The fox is a cunning creature who can devise a million strategies on how to attack the hedgehog. But every time the fox tries to use them, it fails – because every time, sensing danger, the hedgehog rolls up in a ball covered with sharp spikes. The hedgehog has one strategy – but that strategy always works.
On the basis of the ancient Greek parable about the fox and the hedgehog, philosopher Isaiah Berlin divided all people into two groups. The foxes see the world in its complexity, while the hedgehogs “simplify a complex world into a single organizing idea.”
Does it mean hedgehogs are stupid? Not at all. Freud and the unconscious, Marx and the class struggle, Einstein and relativity – these are simplified organizing ideas of the world. E=MC2 is so simple to understand, isn’t it?
Hedgehogs have the ability to see the underlying patterns, and to see them through complexity. And according to Collins, this has everything to do with good-to-greatness.
Collins provides this example: by 2000, Walgreens, an American pharmacy company, exceeded the market by over 15 times. When Collins asked Cork Walgreen how they did it, the answer was simple: once we understood the concept, it all became clear. The concept was the convenient drugstores with high profit per customer visit.
Walgreens replaced all inconvenient locations with convenient ones, and clustered their stores tighter together so that people didn’t have to walk too far away from store to store. More convenience led to more visits and more profit per visit.
According to Collins, a Hedgehog concept comes from the interaction of the three circles:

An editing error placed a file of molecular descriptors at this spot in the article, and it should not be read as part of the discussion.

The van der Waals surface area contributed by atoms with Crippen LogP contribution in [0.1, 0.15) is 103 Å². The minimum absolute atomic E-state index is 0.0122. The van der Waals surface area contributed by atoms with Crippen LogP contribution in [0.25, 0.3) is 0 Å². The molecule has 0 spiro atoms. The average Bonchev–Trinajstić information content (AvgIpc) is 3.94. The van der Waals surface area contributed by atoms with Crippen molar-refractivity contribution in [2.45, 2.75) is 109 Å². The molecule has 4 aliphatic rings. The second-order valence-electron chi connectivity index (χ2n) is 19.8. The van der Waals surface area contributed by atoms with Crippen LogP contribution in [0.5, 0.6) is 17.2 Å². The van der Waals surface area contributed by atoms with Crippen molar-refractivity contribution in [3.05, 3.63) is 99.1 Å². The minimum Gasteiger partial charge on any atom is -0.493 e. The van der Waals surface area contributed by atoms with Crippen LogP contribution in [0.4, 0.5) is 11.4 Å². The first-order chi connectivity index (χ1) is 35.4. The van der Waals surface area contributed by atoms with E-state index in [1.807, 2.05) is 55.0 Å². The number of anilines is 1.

These three circles complete each other: you can make a lot of money but if you’re not the best, you won’t be great; you can be the best at something, but if you’re not passionate about it, it won’t last; if you’re passionate about what you do but it doesn’t make economic sense or you’re not best at it, the results, again, won’t be great.
Together, these circles form the Hedgehog concept which, as you can see, is not about pursuing a goal –it’s about understanding what you need to become great.
Few companies have the discipline to discover their Hedgehog Concept, much less the discipline to build consistently within it. They fail to grasp a simple paradox: The more an organization has the discipline to stay within its three circles, the more it will have attractive opportunities.
If you’ve got the wrong people on the bus, your instrument for managing them is bureaucracy. With the right people, you don’t need bureaucracy. You can just create a culture of discipline.
To create a culture of discipline, Collins recommends following four things:
1. Focus on the idea of freedom and responsibility. Create a system of clear constraints but trust your people.